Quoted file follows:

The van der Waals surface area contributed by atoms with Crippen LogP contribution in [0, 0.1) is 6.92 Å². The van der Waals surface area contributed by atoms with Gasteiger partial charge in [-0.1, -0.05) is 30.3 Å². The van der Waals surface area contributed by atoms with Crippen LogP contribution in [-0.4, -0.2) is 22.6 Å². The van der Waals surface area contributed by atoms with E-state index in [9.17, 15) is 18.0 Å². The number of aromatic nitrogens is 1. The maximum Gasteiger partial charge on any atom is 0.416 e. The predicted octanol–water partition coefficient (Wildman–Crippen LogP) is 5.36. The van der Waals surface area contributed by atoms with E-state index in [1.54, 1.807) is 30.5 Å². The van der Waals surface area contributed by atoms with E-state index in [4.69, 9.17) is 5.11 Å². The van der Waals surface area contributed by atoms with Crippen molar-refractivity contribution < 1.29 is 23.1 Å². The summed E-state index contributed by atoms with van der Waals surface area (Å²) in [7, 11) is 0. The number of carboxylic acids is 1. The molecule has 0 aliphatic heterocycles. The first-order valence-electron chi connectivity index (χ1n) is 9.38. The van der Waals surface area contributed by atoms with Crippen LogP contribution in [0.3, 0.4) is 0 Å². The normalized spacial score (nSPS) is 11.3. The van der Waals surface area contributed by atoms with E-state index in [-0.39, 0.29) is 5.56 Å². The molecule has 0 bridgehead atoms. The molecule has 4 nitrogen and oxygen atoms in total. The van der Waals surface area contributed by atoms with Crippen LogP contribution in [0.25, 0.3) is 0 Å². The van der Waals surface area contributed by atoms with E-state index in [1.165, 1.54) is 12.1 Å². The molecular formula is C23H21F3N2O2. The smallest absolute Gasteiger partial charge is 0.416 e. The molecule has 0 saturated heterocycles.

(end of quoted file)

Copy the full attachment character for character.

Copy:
The van der Waals surface area contributed by atoms with Crippen LogP contribution in [0, 0.1) is 6.92 Å². The van der Waals surface area contributed by atoms with Gasteiger partial charge in [-0.1, -0.05) is 30.3 Å². The van der Waals surface area contributed by atoms with Crippen LogP contribution in [-0.4, -0.2) is 22.6 Å². The van der Waals surface area contributed by atoms with E-state index in [9.17, 15) is 18.0 Å². The number of aromatic nitrogens is 1. The maximum Gasteiger partial charge on any atom is 0.416 e. The predicted octanol–water partition coefficient (Wildman–Crippen LogP) is 5.36. The van der Waals surface area contributed by atoms with E-state index in [1.54, 1.807) is 30.5 Å². The van der Waals surface area contributed by atoms with E-state index in [4.69, 9.17) is 5.11 Å². The van der Waals surface area contributed by atoms with Crippen molar-refractivity contribution < 1.29 is 23.1 Å². The summed E-state index contributed by atoms with van der Waals surface area (Å²) in [7, 11) is 0. The number of carboxylic acids is 1. The molecule has 0 aliphatic heterocycles. The first-order valence-electron chi connectivity index (χ1n) is 9.38. The van der Waals surface area contributed by atoms with Crippen LogP contribution in [0.3, 0.4) is 0 Å². The normalized spacial score (nSPS) is 11.3. The van der Waals surface area contributed by atoms with E-state index in [-0.39, 0.29) is 5.56 Å². The molecule has 0 bridgehead atoms. The molecule has 4 nitrogen and oxygen atoms in total. The van der Waals surface area contributed by atoms with Crippen LogP contribution in [0.25, 0.3) is 0 Å². The van der Waals surface area contributed by atoms with E-state index in [1.165, 1.54) is 12.1 Å². The molecular formula is C23H21F3N2O2. The smallest absolute Gasteiger partial charge is 0.416 e. The molecule has 0 saturated heterocycles.